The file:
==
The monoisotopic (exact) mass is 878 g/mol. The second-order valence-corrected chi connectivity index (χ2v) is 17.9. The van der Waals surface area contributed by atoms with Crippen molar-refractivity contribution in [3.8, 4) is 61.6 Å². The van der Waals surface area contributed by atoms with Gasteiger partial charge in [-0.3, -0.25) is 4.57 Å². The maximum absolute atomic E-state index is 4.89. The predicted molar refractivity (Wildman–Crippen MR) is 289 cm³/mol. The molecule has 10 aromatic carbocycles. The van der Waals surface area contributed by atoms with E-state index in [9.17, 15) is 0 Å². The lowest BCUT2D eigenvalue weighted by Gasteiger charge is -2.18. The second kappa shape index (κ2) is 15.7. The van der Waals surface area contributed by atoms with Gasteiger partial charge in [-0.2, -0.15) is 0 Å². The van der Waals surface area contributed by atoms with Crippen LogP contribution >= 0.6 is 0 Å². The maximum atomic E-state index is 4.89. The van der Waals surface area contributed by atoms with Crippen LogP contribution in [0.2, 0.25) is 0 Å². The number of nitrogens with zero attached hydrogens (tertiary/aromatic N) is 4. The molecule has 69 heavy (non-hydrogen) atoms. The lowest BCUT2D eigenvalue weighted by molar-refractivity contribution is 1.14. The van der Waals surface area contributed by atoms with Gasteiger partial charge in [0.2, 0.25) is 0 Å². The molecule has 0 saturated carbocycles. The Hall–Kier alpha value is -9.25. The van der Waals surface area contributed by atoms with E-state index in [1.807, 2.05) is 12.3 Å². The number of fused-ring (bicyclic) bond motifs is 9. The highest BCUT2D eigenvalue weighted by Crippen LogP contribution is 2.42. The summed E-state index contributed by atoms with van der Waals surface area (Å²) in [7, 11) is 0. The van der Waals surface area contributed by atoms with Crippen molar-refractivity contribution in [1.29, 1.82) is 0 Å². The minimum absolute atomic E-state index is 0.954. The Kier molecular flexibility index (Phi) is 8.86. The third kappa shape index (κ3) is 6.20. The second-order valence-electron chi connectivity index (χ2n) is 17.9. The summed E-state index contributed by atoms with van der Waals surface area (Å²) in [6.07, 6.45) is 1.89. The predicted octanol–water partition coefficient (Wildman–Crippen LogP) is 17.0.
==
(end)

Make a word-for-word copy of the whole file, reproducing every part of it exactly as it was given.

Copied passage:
The monoisotopic (exact) mass is 878 g/mol. The second-order valence-corrected chi connectivity index (χ2v) is 17.9. The van der Waals surface area contributed by atoms with Crippen molar-refractivity contribution in [3.8, 4) is 61.6 Å². The van der Waals surface area contributed by atoms with Gasteiger partial charge in [-0.3, -0.25) is 4.57 Å². The maximum absolute atomic E-state index is 4.89. The predicted molar refractivity (Wildman–Crippen MR) is 289 cm³/mol. The molecule has 10 aromatic carbocycles. The van der Waals surface area contributed by atoms with E-state index in [9.17, 15) is 0 Å². The lowest BCUT2D eigenvalue weighted by Gasteiger charge is -2.18. The second kappa shape index (κ2) is 15.7. The van der Waals surface area contributed by atoms with Gasteiger partial charge in [-0.2, -0.15) is 0 Å². The van der Waals surface area contributed by atoms with Crippen LogP contribution >= 0.6 is 0 Å². The maximum atomic E-state index is 4.89. The van der Waals surface area contributed by atoms with Crippen LogP contribution in [0.2, 0.25) is 0 Å². The number of nitrogens with zero attached hydrogens (tertiary/aromatic N) is 4. The molecule has 69 heavy (non-hydrogen) atoms. The lowest BCUT2D eigenvalue weighted by molar-refractivity contribution is 1.14. The van der Waals surface area contributed by atoms with Gasteiger partial charge in [0.2, 0.25) is 0 Å². The molecule has 0 saturated carbocycles. The Hall–Kier alpha value is -9.25. The van der Waals surface area contributed by atoms with E-state index in [1.807, 2.05) is 12.3 Å². The number of fused-ring (bicyclic) bond motifs is 9. The highest BCUT2D eigenvalue weighted by Crippen LogP contribution is 2.42. The summed E-state index contributed by atoms with van der Waals surface area (Å²) in [7, 11) is 0. The van der Waals surface area contributed by atoms with Crippen molar-refractivity contribution in [1.29, 1.82) is 0 Å². The minimum absolute atomic E-state index is 0.954. The Kier molecular flexibility index (Phi) is 8.86. The third kappa shape index (κ3) is 6.20. The second-order valence-electron chi connectivity index (χ2n) is 17.9. The summed E-state index contributed by atoms with van der Waals surface area (Å²) in [6.07, 6.45) is 1.89. The predicted octanol–water partition coefficient (Wildman–Crippen LogP) is 17.0.